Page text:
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Original article

Vol. 140 No. 5152 (2010)

Functional multidisciplinary rehabilitation versus outpatient physiotherapy for non-specific low back pain: randomised controlled trial

  • Y Henchoz
  • Goumoëns de
  • AK So
  • R Paillex
Cite this as:
Swiss Med Wkly. 2010;140:w13133


INTRODUCTION: In recent decades the treatment of non-specific low back pain has turned to active modalities, some of which were based on cognitive-behavioural principles. Non-randomised studies clearly favour functional multidisciplinary rehabilitation over outpatient physiotherapy. However, systematic reviews and meta-analysis provide contradictory evidence regarding the effects on return to work and functional status. The aim of the present randomised study was to compare long-term functional and work status after 3-week functional multidisciplinary rehabilitation or 18 supervised outpatient physiotherapy sessions.

METHODS: 109 patients with non-specific low back pain were randomised to either a 3-week functional multidisciplinary rehabilitation programme, including physical and ergonomic training, psychological pain management, back school and information, or 18 sessions of active outpatient physiotherapy over 9 weeks. Primary outcomes were functional disability (Oswestry) and work status. Secondary outcomes were lifting capacity (Spinal Function Sort and PILE test), lumbar range-of-motion (modified-modified Schöber and fingertip-to-floor tests), trunk muscle endurance (Shirado and Biering-Sörensen tests) and aerobic capacity (modified Bruce test).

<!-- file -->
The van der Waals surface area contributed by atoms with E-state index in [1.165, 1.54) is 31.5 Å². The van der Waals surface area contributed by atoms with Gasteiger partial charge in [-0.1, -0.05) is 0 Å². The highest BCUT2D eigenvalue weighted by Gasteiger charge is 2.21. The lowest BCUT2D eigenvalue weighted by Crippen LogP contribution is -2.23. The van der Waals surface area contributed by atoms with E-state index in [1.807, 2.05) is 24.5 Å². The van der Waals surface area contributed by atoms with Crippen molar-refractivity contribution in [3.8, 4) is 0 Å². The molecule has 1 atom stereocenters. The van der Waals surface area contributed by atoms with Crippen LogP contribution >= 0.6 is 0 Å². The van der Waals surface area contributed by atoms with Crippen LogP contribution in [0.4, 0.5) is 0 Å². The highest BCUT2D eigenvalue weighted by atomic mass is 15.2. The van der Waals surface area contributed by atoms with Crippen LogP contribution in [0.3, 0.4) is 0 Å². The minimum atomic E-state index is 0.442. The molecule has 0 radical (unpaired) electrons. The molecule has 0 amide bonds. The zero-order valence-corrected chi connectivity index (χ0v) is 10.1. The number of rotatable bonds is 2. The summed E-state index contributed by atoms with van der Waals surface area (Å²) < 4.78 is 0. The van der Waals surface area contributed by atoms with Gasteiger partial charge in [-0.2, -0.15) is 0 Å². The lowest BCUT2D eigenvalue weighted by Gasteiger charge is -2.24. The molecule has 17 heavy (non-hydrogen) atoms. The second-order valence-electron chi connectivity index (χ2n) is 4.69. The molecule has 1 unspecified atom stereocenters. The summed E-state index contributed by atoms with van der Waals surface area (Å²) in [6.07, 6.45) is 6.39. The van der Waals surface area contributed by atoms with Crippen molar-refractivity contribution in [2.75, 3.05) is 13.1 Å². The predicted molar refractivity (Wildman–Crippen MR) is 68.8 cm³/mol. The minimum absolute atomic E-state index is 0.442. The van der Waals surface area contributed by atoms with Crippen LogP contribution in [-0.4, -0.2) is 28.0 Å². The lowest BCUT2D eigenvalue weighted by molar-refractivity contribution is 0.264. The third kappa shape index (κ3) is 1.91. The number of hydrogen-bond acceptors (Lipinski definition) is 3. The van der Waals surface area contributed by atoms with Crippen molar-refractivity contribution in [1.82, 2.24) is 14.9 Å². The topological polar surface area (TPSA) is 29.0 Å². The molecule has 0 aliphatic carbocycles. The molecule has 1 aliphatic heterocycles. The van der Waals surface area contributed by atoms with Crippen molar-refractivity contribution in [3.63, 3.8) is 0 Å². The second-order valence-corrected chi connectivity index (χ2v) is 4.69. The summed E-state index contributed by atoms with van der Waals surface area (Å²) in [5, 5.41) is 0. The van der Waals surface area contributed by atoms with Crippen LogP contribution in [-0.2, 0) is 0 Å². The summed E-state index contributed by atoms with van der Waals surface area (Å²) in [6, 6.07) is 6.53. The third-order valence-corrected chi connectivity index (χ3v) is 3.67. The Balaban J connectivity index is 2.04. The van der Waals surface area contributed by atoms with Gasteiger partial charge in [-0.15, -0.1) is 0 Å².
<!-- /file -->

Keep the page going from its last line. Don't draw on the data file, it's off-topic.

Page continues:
RESULTS: Oswestry disability index was improved to a significantly greater extent after functional multidisciplinary rehabilitation compared to outpatient physiotherapy at follow-up of 9 weeks (P = 0.012), 9 months (P = 0.023) and 12 months (P = 0.011). Work status was significantly improved after functional multidisciplinary rehabilitation only (P = 0.012), resulting in a significant difference compared to outpatient physiotherapy at 12 months’ follow-up (P = 0.012). Secondary outcome results were more contrasted.

CONCLUSIONS: Functional multidisciplinary rehabilitation was better than outpatient physiotherapy in improving functional and work status. From an economic point of view, these results should be backed up by a cost-effectiveness study.


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